Always a popular archetype, the witch has been having a surge of popularity these days. From Bewitched to the Sabrina comics to The Worst Witch to Little Witch Academia, there’s so much witchy media to consume to your heart’s content. As I’ve always been a fan of witches, this is something I’m happy to see. But even with all the stories centering on or about witches, I’m often reminded that Kiki’s Delivery Service is one of my favorite stories about being a witch.
It’s more than a residual affection for black cats from my Sailor Moon obsession, or even my interest in flying. Kiki’s Delivery Service makes magic and its witches both mundane and magical at the same time.
The stakes of the movie itself are low—it’s a coming of age film at its core, but it has a gentle charm and way of making the magic seem to fit right in the world. Kiki’s ability to fly the broom is given no special treatment. Throughout the film, Kiki just hops on the broom much like one would do a bicycle. And even the scene of her arrival to Koriko, her flying is framed as whimsical. Throughout the film there’s no sense of flashiness to her flying, except near the climax—and even that moment is only magical because of her character arc.
These are the things I find myself greatly appreciating in the film. Witches in a great deal of media are often seen as an outlier. They belong to a secret or hidden society, and stick out like sore thumbs when among the mundanes in the world. However in the world of Kiki, witches are no secret. There aren’t many witches, granted, but witches are part of the community. This is made clear in the opening scenes with Kiki’s mother making a potion for a customer as well as Kiki’s father calling up neighbors and friends to come see Kiki off. Kiki’s flying is well known in her village as well as her penchant for bracing against trees as she ascends into the air. When she leaves home, a neighbor even laments “I’ll miss the sounds of those bells.” Even when Kiki arrives in the city of Koriko, her being a witch is unusual only because witches have not been in the city for a couple of generations. This is a world that knows magic, and while not everyone is familiar with it, it’s hardly a grand secret. Kiki being a witch with a smattering of magic is treated no differently than someone who knows how to ride a unicycle while playing bagpipes.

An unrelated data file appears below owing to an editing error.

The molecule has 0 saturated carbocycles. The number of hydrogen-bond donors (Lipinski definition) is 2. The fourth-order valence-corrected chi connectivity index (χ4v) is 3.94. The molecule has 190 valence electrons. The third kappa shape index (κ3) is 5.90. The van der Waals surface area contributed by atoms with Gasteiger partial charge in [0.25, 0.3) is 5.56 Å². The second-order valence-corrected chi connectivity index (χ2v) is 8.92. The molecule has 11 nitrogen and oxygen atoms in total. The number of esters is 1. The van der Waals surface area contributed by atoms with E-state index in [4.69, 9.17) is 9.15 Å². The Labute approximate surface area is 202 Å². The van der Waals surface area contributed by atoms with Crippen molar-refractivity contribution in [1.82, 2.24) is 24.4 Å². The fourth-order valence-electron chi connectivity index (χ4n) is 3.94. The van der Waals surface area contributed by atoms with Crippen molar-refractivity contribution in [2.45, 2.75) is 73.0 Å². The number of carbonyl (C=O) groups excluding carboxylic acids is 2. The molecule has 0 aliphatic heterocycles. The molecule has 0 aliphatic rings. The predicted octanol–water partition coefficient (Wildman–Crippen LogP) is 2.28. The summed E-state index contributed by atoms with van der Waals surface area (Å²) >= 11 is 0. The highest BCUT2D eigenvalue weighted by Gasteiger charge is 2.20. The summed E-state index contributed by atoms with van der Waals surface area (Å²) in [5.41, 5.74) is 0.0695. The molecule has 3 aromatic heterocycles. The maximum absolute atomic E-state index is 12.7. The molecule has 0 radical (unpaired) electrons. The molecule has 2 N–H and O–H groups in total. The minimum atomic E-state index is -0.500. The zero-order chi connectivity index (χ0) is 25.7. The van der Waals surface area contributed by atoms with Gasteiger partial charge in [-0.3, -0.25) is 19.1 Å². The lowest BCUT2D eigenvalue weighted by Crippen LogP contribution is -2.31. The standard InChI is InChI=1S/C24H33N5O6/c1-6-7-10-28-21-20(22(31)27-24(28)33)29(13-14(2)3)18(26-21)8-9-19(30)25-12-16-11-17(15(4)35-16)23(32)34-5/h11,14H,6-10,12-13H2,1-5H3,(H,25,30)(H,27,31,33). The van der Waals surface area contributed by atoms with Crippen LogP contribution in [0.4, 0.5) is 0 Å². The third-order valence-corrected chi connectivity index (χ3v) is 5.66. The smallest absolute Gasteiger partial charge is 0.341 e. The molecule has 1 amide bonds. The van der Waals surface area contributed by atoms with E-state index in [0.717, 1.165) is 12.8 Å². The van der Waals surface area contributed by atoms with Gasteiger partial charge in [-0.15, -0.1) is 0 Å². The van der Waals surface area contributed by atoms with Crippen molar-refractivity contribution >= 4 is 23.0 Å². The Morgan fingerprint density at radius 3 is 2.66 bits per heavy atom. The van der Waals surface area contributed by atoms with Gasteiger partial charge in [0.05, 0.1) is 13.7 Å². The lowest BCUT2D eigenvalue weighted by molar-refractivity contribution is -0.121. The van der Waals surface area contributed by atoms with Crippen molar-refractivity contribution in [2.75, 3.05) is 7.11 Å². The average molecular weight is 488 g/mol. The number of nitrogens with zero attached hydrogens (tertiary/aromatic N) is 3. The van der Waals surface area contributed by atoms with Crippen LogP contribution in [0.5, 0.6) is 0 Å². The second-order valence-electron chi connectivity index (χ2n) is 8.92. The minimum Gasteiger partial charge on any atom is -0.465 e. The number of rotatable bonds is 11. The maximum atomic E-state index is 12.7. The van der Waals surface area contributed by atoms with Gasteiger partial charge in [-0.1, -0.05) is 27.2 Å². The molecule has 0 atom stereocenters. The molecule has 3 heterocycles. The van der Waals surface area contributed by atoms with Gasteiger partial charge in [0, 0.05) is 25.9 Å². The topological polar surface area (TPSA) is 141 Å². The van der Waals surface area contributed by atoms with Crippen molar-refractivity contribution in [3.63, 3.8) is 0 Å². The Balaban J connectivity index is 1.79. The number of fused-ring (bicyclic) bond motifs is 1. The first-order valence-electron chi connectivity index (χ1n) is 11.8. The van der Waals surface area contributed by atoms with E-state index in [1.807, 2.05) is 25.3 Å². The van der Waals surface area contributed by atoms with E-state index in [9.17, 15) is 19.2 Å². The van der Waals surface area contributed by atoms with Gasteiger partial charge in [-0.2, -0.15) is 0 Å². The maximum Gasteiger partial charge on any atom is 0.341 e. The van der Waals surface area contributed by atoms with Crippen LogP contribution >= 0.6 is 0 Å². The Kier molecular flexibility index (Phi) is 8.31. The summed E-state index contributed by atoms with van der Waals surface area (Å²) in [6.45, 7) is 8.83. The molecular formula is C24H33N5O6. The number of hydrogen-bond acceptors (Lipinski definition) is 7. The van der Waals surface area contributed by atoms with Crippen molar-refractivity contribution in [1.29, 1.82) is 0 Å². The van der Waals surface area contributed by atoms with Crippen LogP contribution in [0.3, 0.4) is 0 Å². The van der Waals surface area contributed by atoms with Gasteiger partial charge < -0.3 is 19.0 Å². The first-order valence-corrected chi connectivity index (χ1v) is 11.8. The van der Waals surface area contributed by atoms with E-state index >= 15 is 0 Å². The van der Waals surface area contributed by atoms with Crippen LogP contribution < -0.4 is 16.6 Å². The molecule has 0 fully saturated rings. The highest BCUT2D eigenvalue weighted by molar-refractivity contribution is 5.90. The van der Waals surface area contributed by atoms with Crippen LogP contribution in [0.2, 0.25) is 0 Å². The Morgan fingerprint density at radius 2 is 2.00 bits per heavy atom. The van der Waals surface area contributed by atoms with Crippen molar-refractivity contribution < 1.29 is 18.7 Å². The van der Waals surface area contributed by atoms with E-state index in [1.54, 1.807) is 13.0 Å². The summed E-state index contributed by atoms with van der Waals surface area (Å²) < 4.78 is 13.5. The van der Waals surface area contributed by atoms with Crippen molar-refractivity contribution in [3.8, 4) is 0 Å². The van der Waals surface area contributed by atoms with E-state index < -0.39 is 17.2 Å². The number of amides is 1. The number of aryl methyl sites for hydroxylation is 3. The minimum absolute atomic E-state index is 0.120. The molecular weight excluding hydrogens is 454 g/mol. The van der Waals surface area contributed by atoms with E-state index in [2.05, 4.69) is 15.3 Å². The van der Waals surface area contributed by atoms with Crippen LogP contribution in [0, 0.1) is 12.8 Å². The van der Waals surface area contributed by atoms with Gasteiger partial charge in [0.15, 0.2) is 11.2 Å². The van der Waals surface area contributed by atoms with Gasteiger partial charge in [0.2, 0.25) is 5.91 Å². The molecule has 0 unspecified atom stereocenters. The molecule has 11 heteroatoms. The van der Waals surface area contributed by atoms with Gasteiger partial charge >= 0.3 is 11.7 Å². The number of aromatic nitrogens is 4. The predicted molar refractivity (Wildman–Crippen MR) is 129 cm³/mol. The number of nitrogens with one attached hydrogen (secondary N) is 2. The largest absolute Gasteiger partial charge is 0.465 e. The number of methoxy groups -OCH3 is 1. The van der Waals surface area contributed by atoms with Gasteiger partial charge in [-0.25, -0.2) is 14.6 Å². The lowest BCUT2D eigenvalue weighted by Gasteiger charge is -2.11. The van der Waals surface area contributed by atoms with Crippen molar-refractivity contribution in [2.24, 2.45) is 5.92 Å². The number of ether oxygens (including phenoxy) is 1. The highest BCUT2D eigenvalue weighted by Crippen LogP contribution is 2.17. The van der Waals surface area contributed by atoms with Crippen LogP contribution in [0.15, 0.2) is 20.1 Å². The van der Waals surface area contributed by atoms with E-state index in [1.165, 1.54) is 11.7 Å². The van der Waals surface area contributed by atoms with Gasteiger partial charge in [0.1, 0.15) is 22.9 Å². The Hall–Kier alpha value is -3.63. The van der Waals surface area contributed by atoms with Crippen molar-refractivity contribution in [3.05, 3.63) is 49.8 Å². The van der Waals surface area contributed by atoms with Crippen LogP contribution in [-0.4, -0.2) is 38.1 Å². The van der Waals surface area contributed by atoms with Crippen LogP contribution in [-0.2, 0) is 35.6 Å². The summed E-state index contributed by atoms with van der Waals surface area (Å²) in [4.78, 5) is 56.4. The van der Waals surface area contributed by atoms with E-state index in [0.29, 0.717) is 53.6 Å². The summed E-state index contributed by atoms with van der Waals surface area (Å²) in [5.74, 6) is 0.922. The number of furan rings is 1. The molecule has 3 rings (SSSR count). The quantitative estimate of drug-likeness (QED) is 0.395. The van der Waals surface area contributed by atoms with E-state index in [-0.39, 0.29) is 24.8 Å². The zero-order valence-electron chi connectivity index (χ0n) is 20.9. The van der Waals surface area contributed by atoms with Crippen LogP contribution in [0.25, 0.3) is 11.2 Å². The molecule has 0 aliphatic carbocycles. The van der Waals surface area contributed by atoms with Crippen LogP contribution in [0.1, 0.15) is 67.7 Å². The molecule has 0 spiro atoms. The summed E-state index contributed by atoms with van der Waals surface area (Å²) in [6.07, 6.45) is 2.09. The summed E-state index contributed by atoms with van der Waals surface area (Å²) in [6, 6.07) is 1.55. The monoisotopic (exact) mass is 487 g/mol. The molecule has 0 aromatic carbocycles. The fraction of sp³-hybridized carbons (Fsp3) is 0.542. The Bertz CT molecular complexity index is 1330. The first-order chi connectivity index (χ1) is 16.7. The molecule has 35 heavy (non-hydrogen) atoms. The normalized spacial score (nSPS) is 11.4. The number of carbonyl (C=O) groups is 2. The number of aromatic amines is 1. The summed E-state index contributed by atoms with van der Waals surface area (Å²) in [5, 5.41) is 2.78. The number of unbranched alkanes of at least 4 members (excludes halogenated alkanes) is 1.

The idea of magic (and witches) being well known to the world is something I rather like. In a lot of fantasy media, particularly in the West, we see witches, magic users, and other supernatural beings attempting to blend in by hiding their magic and talents from the mundane world. This becomes even more true when the world of the story is fairly close to our own. The reasons given often boil down to the fact that the wider world is not ready for magic. This means that magic is seen best tucked away, belonging to a world of its own instead of part of something much greater. The magical world becomes a world which exists alongside the modern day world, separate and known only to a few, and where the consequences of letting the mundane find out about it are high.